View Full Version : Do you think a K&N is worth it

De Plano
05-14-08, 09:22 PM
Need a new air filter and it seems hard to justify 55 bucks for a K&N. On the other hand I do live on a dirt road.

What do y'all think?

F150 btw

05-15-08, 07:41 AM
As long as you keep a stock of their oil for the filter..and keep it oiled, and regularly maintained (washed/dried/reoiled). Part of how K&N works..is their filters have larger pores....so "dry"...it will be worse for your engine.....as more contaminates will make it through. To be effective...you have to..HAVE TO...keep it properly oiled..and occasionally washed.

The K&N brand oil is expensive. You can get less expensive brands of air filter oil.

WIX makes some good "heavy duty" filters...popular brand for the commercial industry.

05-15-08, 09:33 AM
ac delco or fran are fine for me. As long as you're not trying to run around with some 20 year old clogged up POS lol

De Plano
05-15-08, 02:05 PM
Thank you gentlemen. Knowing myselff I would not clean it regularly so I may as well go with a decent paper one

05-15-08, 07:03 PM
K&N is not a better filter for filtering, it's a better FLOWING filter for performance. Also, improper re-oiling of the filter element has been known to screw up the mass air flow sensor in some vehicles. Go with a OEM paper replacement and be happy.

De Plano
05-16-08, 04:11 AM
I'll go with paper but I am not going to be happy!:irate:

05-19-08, 12:53 PM
I love my K&N filters.... I wash and oil mine once a year in my jeep and ranger... they work great as I've seen a decent performance boost when changed to them..but yeah you have to keep them maintained but better for the environment too since your not tossing out old filters over and over again.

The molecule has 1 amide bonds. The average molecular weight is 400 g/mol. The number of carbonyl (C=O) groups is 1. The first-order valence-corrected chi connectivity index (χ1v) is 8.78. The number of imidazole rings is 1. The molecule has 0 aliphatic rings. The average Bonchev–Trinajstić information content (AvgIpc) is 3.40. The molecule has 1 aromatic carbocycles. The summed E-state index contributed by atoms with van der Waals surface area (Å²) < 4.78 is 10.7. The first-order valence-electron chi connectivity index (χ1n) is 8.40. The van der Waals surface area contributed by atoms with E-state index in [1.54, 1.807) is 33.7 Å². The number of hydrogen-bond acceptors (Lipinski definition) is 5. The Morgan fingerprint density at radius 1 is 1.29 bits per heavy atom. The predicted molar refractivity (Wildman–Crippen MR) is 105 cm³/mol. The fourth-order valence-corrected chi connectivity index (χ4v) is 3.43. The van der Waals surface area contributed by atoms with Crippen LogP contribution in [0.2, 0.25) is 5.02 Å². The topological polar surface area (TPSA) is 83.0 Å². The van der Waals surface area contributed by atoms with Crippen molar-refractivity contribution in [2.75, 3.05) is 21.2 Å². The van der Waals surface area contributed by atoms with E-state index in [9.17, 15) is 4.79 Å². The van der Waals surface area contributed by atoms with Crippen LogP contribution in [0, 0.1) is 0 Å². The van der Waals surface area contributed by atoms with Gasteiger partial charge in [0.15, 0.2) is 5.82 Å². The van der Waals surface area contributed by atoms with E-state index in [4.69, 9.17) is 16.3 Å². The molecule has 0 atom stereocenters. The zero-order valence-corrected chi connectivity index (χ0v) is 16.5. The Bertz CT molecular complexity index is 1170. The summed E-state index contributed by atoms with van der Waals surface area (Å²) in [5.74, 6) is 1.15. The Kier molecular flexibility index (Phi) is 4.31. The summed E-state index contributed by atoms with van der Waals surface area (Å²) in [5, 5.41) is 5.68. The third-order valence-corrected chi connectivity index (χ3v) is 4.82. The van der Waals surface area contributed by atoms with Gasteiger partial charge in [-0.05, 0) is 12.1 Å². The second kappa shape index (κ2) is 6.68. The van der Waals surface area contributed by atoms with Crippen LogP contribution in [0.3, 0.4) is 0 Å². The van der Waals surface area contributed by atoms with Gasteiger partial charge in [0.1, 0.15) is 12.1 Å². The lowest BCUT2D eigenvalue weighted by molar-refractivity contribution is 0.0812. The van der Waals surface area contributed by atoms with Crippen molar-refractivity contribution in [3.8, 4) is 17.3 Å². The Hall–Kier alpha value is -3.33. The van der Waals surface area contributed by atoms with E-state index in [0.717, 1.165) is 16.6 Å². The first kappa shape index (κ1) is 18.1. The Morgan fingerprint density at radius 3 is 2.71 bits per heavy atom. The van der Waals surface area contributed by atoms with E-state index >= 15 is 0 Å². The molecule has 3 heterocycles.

05-25-08, 11:59 PM
I love my K&N filters.... I wash and oil mine once a year in my jeep and ranger... they work great as I've seen a decent performance boost when changed to them..but yeah you have to keep them maintained but better for the environment too since your not tossing out old filters over and over again.


If you haven't had a tune up recently. K&N + Bosch+4 plugs + new PCV valve +
clean out the throttle body + new fuel filter = a very noticeable improvement in my experience.

06-04-08, 02:34 PM
filters?????? pansies.. :p

06-05-08, 11:49 AM
K&N all the way here too.

06-06-08, 07:51 AM

06-07-08, 07:29 AM
I have K&N on all my cars/SUV's with no issues. Again keep it oiled and clean and you will be alright

06-24-08, 06:05 AM
---First off, I think it's cool that there's an Automotive forum on the site. I would have found it earlier if I had more time and didn't allow my membership to lapse, but I'll try and keep up now that I have registerred again.

---People will say that overall their spending has lessened since using the K&N, but truth lies in the environment they live in and the amount of time they spend driving as opposed to getting their hands dirty, as well as it does with a standard filter. What's good for some, may not be good for others and this is especially the case when it comes to people who care what quality of air their car is breathing.

---IME, K&N is really only best when used in an environment where it will get wet... Off-roading being the extreme. Now, I dislike everything GM but the private test done two years ago showed that AC-Delco had the best all-around results in "filtration when clean" up to "flow (& filtration) when 70% dirty". This test was performed by a retired fire chief who had wanted to investigate claims without paid advertising being a factor. The test results, were posted, in multiple* charts on the net for about a year and a half. They might still be out there, and I need to get in the habit of backing up my system so I don't lose important URLs.

---These tests cost him somewhere between $1,300 and $1,500 a pop at the time and though he may have been able to write it off as a civil service for taxes... lol, it still cost him a heap of cash outright. Tests were done on air-demanding diesel engines between Dodge's Cummins, Chitvy's Duramax and International's Powerstroke. As for advertisement... Every manufacturer is going to claim they have something special, as well as every manufacturer is going to claim that their competition failed their tests. Baldwin and NAPA gold/Wix fell into the top five, just as they do when it comes to oil filtration on the www.SAE.org site. When it comes to advertising, I have dealt with so many sales reps in the S and C field that it's not funny. I love making them stutter trying to answer technical "Q"s as much as replacing a filter that "looks clean" on a transfer truck (that generally saves the driver 10% in fuel costs).